Sustainability, Reaching Customers Matter To Gen Y
One retail intern reveals ways to reduce costs, go green and get those customers interested in plant products again.
September 27, 2012
My name is Radka Martinova. I am 23 years old and from Bulgaria. I am an intern in the U.S. through the Ohio Program. To be honest, it has been the best experience in my life. I met a lot of new friends, learned more about the country and its culture and, of course, improved my English. I am currently working in a retail store in Ohio. We sell a lot of different plants that are delivered from greenhouses and farms.
The State Of The Industry
Everyone is familiar with the economic crisis that struck North America and then the rest of the world. The U.S. is still impacted by the economic conditions in Europe. The green industry is going through a soft recovery. Until that settles down, people live with some anxiety, and that keeps them from buying. I noticed some costumers consider our pricey products a luxury. Most of them pick a smaller version of the same plant or choose a more affordable one. The greenhouse industry is facing low consumer confidence and high fuel prices at the same time. The latter impacts both consumers and producers. Many companies are looking at innovative ways to streamline production and reduce costs. This is no longer an option; it`s a necessity. There are three important issues to point out:
Energy efficiency. Companies have to try to become more energy efficient. This will not only save money, but it will also protect the environment.
Water and water storage. Some states experience water deficiency. The problem with water storage arises. Like the problems associated with energy efficiency, improvements in the collection and use of water are also required. These efforts will help in the short and long-term.
Cultivating new customers. The problem of future generations is a result of macro demographics in the country. The Baby Boomers have pretty much bought everything they need from us. They secured the growth of plant purchases over the last few decades, but nowadays, they are getting more and more out of the game. At the same time, there are few people in Generation-X than during the Boomers’ era. It's a basic function of supply and demand. Demand is down because there are fewer people demanding what is being sold. Research says that the U.S. will have five to eight more years of this demographic downshift until the population gets old enough to buy houses. Then they will want to purchase plants in the larger quantities that growers are able to supply.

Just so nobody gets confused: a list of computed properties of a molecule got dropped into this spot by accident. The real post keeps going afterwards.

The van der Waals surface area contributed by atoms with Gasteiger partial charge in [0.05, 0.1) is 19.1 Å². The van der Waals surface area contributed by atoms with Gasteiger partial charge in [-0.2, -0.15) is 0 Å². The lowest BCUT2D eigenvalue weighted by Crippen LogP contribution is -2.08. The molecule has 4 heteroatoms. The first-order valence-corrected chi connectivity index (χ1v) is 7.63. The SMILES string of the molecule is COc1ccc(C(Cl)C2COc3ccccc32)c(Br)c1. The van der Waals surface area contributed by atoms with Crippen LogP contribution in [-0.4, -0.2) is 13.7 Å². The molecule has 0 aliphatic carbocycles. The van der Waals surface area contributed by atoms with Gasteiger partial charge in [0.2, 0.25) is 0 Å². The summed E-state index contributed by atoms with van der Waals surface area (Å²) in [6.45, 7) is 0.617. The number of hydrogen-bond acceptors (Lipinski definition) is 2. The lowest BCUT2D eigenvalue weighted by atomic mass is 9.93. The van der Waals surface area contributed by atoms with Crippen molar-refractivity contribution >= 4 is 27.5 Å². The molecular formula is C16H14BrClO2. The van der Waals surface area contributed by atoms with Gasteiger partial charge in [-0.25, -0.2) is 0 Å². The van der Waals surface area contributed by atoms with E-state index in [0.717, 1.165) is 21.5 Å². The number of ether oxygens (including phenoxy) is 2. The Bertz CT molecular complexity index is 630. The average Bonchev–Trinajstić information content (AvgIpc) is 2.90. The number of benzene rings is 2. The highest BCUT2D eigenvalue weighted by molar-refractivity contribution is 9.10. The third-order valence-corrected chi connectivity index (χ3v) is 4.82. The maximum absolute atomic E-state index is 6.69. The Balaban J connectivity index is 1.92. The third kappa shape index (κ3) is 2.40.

Unfortunately, living in such a fast-paced environment also takes its toll. People are less interested in gardening, as they hardly find time to do it. The bar is being set lower. One gets satisfied with less. Why plant flowers in the bed when I can buy ready-to-go containers and place them on the front porch or back patio? Thinking this way leads people to buy fewer things. In other words, the industry earns a smaller profit.
How To Reach Customers
There is a need to cultivate new customers. In my opinion, the industry should focus on young people because we are the future. Times are changing and so are we. If a company wants to prosper, it has to have the right people on its side. Younger people get into things faster. They would know better what consumers want. For example, I quickly learned what customers want in my store, and after the first two months, I was already giving some suggestions to managers. That was a huge step forward for me because there are employees with a lot more experience, but the customers trusted me. I felt really proud of myself.
At the 2012 OFA Short Course in Columbus, Ohio, I met a representative from one of the companies at the show. He told the company has a policy of hiring younger people in many of their departments. He also acknowledged that such a policy will help the company improve. I am glad that these policies are being implemented.
Another way to cultivate new customers is for growers to distinguish themselves from the competition. The operations need to offer better service and gather feedback from retailers. This, I believe, will build strong relationships between the two sides. Then more retailers would be willing to do business with certain growers. Research people`s opinions or thoughts. See what they want and what they like. Understand them better, so you can offer better service. By taking these steps, I believe growers can cultivate new customers. Nothing`s easy but it’s worth trying.